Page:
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Pharmacol Ther. 2010 Feb;125(2):196-218. doi: 10.1016/j.pharmthera.2009.10.002. Epub 2009 Oct 27.

Anticancer drugs and cardiotoxicity: Insights and perspectives in the era of targeted therapy.

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Department of Pharmacology, University of Bologna, Bologna, Italy.


Drug-induced cardiotoxicity is emerging as an important issue among cancer survivors. For several decades, this topic was almost exclusively associated with anthracyclines, for which cumulative dose-related cardiac damage was the limiting step in their use. Although a number of efforts have been directed towards prediction of risk, so far no consensus exists on the strategies to prevent and monitor chemotherapy-related cardiotoxicity. Recently, a new dimension of the problem has emerged when drugs targeting the activity of certain tyrosine kinases or tumor receptors were recognized to carry an unwanted effect on the cardiovascular system. Moreover, the higher than expected incidence of cardiac dysfunction occurring in patients treated with a combination of old and new chemotherapeutics (e.g. anthracyclines and trastuzumab) prompted clinicians and researchers to find an effective approach to the problem. From the pharmacological standpoint, putative molecular mechanisms involved in chemotherapy-induced cardiotoxicity will be reviewed. From the clinical standpoint, current strategies to reduce cardiotoxicity will be critically addressed. In this perspective, the precise identification of the antitarget (i.e. the unwanted target causing heart damage) and the development of guidelines to monitor patients undergoing treatment with cardiotoxic agents appear to constitute the basis for the management of drug-induced cardiotoxicity.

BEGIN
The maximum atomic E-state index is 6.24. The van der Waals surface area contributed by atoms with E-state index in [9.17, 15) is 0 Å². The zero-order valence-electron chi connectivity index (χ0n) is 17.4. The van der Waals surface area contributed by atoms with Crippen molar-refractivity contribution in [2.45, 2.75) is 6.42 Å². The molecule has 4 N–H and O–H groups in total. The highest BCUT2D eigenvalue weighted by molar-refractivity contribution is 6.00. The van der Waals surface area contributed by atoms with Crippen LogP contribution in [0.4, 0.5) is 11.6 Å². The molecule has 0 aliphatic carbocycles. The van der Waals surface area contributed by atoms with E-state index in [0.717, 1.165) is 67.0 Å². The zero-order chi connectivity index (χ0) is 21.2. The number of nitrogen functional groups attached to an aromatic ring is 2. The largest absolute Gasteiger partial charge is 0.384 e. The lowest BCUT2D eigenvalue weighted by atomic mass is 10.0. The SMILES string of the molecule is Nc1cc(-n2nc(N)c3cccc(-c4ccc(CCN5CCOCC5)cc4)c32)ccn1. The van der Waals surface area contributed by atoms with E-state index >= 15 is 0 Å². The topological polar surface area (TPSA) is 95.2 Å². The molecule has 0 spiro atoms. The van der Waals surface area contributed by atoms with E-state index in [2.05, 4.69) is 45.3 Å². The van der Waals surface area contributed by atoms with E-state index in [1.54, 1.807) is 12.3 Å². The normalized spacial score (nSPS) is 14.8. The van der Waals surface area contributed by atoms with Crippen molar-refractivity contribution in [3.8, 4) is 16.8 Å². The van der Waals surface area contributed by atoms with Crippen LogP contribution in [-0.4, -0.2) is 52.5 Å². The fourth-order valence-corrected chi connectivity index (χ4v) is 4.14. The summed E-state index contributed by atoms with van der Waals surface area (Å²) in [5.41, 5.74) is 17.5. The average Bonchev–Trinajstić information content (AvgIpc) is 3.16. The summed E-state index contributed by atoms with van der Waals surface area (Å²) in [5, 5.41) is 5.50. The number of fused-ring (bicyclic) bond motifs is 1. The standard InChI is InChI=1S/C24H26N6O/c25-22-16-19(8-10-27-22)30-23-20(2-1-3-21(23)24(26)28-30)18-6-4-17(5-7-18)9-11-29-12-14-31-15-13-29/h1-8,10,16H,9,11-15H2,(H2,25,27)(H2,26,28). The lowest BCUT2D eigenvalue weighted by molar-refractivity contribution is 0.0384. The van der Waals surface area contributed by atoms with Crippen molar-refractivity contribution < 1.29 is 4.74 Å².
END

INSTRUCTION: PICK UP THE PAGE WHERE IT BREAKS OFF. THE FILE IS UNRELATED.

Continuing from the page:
[Indexed for MEDLINE]

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